Section (2) close
close — close a file descriptor
close() closes a file
descriptor, so that it no longer refers to any file and may
be reused. Any record locks (see fcntl(2)) held on the file
it was associated with, and owned by the process, are removed
(regardless of the file descriptor that was used to obtain
fd is the last
file descriptor referring to the underlying open file
description (see open(2)), the resources
associated with the open file description are freed; if the
file descriptor was the last reference to a file which has
been removed using unlink(2), the file is
close() returns zero on
success. On error, −1 is returned, and
errno is set appropriately.
fdisn_zsingle_quotesz_t a valid open file descriptor.
close() call was interrupted by a signal; see signal(7).
An I/O error occurred.
- ENOSPC, EDQUOT
See NOTES for a discussion of why
close() should not be retried after an
A successful close does not guarantee that the data has been successfully saved to disk, as the kernel uses the buffer cache to defer writes. Typically, filesystems do not flush buffers when a file is closed. If you need to be sure that the data is physically stored on the underlying disk, use fsync(2). (It will depend on the disk hardware at this point.)
It is probably unwise to close file descriptors while they may be in use by system calls in other threads in the same process. Since a file descriptor may be reused, there are some obscure race conditions that may cause unintended side effects.
Dealing with error returns from close()
A careful programmer will check the return value of
close(), since it is quite
possible that errors on a previous write(2) operation are
reported only on the final
close() that releases the open file
description. Failing to check the return value when closing
a file may lead to
silent loss of data. This
can especially be observed with NFS and with disk
Note, however, that a failure return should be used only for diagnostic purposes (i.e., a warning to the application that there may still be I/O pending or there may have been failed I/O) or remedial purposes (e.g., writing the file once more or creating a backup).
a failure return is the wrong thing to do, since this may
cause a reused file descriptor from another thread to be
closed. This can occur because the Linux kernel
always releases the file
descriptor early in the close operation, freeing it for
reuse; the steps that may return an error, such as flushing
data to the filesystem or device, occur only later in the
Many other implementations similarly always close the
file descriptor (except in the case of EBADF, meaning that the file descriptor
was invalid) even if they subsequently report an error on
is currently silent on this point, but there are plans to
mandate this behavior in the next major release of the
A careful programmer who wants to know about I/O errors
close() with a
call to fsync(2).
The EINTR error is a somewhat special case. Regarding the EINTR error, POSIX.1-2013 says:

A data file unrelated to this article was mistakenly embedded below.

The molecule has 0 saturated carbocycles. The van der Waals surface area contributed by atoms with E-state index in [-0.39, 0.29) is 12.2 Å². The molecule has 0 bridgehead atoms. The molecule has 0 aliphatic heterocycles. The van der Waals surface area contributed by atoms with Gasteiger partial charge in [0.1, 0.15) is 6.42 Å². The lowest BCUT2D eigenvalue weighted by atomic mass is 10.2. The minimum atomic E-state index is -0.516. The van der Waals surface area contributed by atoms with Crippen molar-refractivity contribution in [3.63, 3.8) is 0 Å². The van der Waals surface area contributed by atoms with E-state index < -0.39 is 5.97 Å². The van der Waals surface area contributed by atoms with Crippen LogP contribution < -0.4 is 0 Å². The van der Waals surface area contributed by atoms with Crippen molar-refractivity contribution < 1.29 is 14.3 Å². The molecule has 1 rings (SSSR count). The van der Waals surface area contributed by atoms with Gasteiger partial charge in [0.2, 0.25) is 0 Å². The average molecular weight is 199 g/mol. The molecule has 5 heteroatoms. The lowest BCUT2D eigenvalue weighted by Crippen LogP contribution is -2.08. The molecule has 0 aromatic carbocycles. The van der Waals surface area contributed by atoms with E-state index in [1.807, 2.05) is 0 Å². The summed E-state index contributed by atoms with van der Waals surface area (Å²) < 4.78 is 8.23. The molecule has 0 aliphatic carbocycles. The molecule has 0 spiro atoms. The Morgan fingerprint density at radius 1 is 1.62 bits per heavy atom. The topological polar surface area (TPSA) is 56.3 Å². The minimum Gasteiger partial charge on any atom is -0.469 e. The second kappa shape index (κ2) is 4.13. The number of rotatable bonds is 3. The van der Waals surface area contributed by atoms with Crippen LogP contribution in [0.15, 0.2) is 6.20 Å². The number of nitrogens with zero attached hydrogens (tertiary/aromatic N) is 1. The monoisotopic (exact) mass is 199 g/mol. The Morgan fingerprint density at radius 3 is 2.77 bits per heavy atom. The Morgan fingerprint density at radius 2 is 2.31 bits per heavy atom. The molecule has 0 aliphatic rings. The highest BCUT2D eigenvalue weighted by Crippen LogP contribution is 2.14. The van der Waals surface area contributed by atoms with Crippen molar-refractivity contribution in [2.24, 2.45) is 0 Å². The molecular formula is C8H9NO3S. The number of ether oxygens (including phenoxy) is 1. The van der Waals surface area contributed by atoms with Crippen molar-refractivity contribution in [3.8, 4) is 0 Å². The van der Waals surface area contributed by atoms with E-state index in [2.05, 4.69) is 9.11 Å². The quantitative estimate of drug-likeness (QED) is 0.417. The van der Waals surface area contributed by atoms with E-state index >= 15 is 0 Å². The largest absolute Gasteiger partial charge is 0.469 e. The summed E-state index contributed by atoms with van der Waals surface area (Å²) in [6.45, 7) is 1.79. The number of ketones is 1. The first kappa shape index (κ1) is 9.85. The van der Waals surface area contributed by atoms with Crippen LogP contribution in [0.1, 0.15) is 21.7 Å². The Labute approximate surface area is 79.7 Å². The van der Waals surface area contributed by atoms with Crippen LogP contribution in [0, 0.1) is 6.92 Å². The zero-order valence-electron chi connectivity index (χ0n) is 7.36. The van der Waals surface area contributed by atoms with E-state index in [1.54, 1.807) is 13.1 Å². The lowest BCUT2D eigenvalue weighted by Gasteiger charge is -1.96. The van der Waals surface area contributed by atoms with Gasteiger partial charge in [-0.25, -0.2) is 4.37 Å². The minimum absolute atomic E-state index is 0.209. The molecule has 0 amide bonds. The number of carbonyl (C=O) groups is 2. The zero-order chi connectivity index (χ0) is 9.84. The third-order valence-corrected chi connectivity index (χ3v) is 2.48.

close() is interrupted by a signal that is to be caught, it shall return −1 with
errnoset to EINTR and the state of
This permits the behavior that occurs on Linux and many
other implementations, where, as with other errors that may
be reported by
file descriptor is guaranteed to be closed. However, it
also permits another possibility: that the implementation
returns an EINTR error and
keeps the file descriptor open. (According to its
close() does this.) The caller must then
once more use
close the file descriptor, to avoid file descriptor leaks.
This divergence in implementation behaviors provides a
difficult hurdle for portable applications, since on many
not be called again after an EINTR error, and on at least one,
close() must be called again.
There are plans to address this conundrum for the next
major release of the POSIX.1 standard.
This page is part of release 5.04 of the Linux
man-pages project. A
description of the project, information about reporting bugs,
and the latest version of this page, can be found at
This manpage is Copyright (C) 1992 Drew Eckhardt;
and Copyright (C) 1993 Michael Haardt, Ian Jackson.
and Copyright (C) 2016 Michael Kerrisk <mtk.manpagesgmail.com>
Permission is granted to make and distribute verbatim copies of this
manual provided the copyright notice and this permission notice are
preserved on all copies.
Permission is granted to copy and distribute modified versions of this
manual under the conditions for verbatim copying, provided that the
entire resulting derived work is distributed under the terms of a
permission notice identical to this one.
Since the Linux kernel and libraries are constantly changing, this
manual page may be incorrect or out-of-date. The author(s) assume no
responsibility for errors or omissions, or for damages resulting from
the use of the information contained herein. The author(s) may not
have taken the same level of care in the production of this manual,
which is licensed free of charge, as they might when working
Formatted or processed versions of this manual, if unaccompanied by
the source, must acknowledge the copyright and authors of this work.
Modified Wed Jul 21 22:40:25 1993 by Rik Faith <faithcs.unc.edu>
Modified Sat Feb 18 15:27:48 1995 by Michael Haardt
Modified Sun Apr 14 11:40:50 1996 by Andries Brouwer <aebcwi.nl>:
corrected description of effect on locks (thanks to
Tigran Aivazian <tigransco.com>).
Modified Fri Jan 31 16:21:46 1997 by Eric S. Raymond <esrthyrsus.com>
Modified 2000-07-22 by Nicolás Lichtmaier <nickdebian.org>
added note about close(2) not guaranteeing that data is safe on close.